Have more than one color? You’ve basically got a set of magic crayons, and if you’re creatively inclined, there is really no limit. Melt them down for altar decorations. Draw an image of what you’re trying to manifest on a piece of paper and hang it over your bed. This even works with white candles! Because watercolor is repelled by wax, you can draw beautiful sigils on paper with white wax and then paint over them with watercolor to create a beautiful little tribute to your sigil, and to keep it in mind and focus on it while you go about your day.
5. Sigil Candle
Tired of constantly re-activating sigils? When I’m making sigils, they are typically single-use. Other sigils, however, become very important and their intentions are ongoing. I use one for success that I’ve had for over two years and since being successful is something I’d like to be continuous, I draw this sigil on everything. I also used to consistently re-activate it.
The problem with this is that even though I wanted to incorporate it in my weekly altar ritual, I’d forget or get too busy and the sigil wouldn’t get burned. As you can imagine, this leads to erratic results. So instead of drawing the sigil each week and burning it (something that for me involves going outside in unpredictable weather), I simply found a way to “auto-activate” it when I burned my altar candles each week. Problem solved.
Search online for prayer candles. Helpful hint: The Dollar Tree sells them in cases of 12 for $12. They come in a lot of colors and are in 8 inch glass cylinders. Once you’ve picked a color that matches your sigil’s intention, take some paint or a sharpie, and draw your go-to sigil on the glass. Now, whenever you’d like to activate your sigil, you can simply light the candle. It’s lovely; the glass gets warm and the wax slowly moves down the sigil. A very gentle activation that’s easy and paper free.
I don’t know about you, but I buy very temperamental (read: cheap) candles. The candle goes out constantly because the wick drowns in the melting wax. This means I have to babysit my candles and pour out the overflow of wax whenever the flame is in danger of going out. I’m forever having to find containers for the wax, then dislodge the wax once it hardens, and repeat the whole annoying ordeal every week or so.
There are a lot of things you can do with leftover wax, like making new candles or just letting it pile up to create interesting altars. You can also get creative with how you drip it. On a flat surface you can drip the wax in a circle or design and, depending how you make the edges of the circle, add water to it. This gives you a lovely little lake to work spells with. Make a second circle within the first and you create a mote, within which you can perform a spell with an extra protective or strengthening layer.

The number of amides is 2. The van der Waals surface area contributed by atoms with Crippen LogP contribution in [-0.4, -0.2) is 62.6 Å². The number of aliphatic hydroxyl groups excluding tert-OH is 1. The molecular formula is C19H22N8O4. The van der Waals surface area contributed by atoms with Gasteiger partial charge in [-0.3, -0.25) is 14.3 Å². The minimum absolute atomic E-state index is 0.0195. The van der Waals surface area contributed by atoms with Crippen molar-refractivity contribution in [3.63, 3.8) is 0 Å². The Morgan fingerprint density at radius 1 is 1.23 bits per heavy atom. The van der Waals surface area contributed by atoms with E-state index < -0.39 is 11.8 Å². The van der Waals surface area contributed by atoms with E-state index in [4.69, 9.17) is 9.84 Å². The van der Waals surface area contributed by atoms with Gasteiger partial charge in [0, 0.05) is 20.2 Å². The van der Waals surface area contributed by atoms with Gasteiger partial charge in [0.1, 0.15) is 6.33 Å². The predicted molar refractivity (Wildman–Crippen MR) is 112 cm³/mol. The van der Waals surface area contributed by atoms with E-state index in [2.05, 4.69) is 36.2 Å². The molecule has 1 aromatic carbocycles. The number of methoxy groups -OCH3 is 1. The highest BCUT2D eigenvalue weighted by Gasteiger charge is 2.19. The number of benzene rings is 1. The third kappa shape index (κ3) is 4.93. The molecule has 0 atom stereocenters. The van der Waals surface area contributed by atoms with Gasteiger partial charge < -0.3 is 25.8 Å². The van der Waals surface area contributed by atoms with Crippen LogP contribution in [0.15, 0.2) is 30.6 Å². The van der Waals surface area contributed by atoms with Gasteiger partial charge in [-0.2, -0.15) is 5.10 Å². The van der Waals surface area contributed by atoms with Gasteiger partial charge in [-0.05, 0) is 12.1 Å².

7. Reading Flames & Ceromancy
Reading candle flames is a technique often used for divination or to gauge how a spell is progressing. If the candle flame is lively and flickering and tall, then your magic is working or similarly, the answer to whatever question you’re posing is yes. If the flame is low and barely there, your magic is not working or the answer to your question is no. If the flame won’t stay lit or goes out entirely, more time or effort is required. If the candle is noisily crackling and popping, it could mean a spirit is trying to make contact.
Personally, I’m not that fond of this form of reading. I can influence the candle’s flame by simply turning on a fan or sitting in a still room. I’m not saying this isn’t a valid magic, but I do think it’s a little flimsy. Instead of reading the flames, try reading the wax — a method of divination called ceromancy.
Get a large bowl filled with water and gently stir it. While the water is in motion, add a stream of hot wax and see if you can divine anything in the shapes the wax forms. Hearts and teardrops are both significant. Does the wax spiral or just sit gently on top of the water? As the wax floats and more drips are added, what are your first impressions?
Pro-tip: Burn and drip candles of different colors when you’re first beginning with ceromancy — it makes finding the clues much easier if there is more than one color in play.
Cord, herbs, the ash from a burned sigil, and more can be combined into a small, portable, and scented disk with wax melted over it, then arranged on altars, placed on your desk or stored in the refrigerator for safe-keeping. These waxy spells can be as small or large as you like, combined with other wax spells or snapped in half if you’d like to perform a banishing or other symbolic breaking.
You can add oils before the wax hardens. You can draw shapes in the cool wax. If you’re worried about the wax breaking or becoming damaged, add your spell ingredients to a small tin before covering with wax, so everything is protected. This will also prevent your wax from accidentally re-melting all over your belongings in the heat!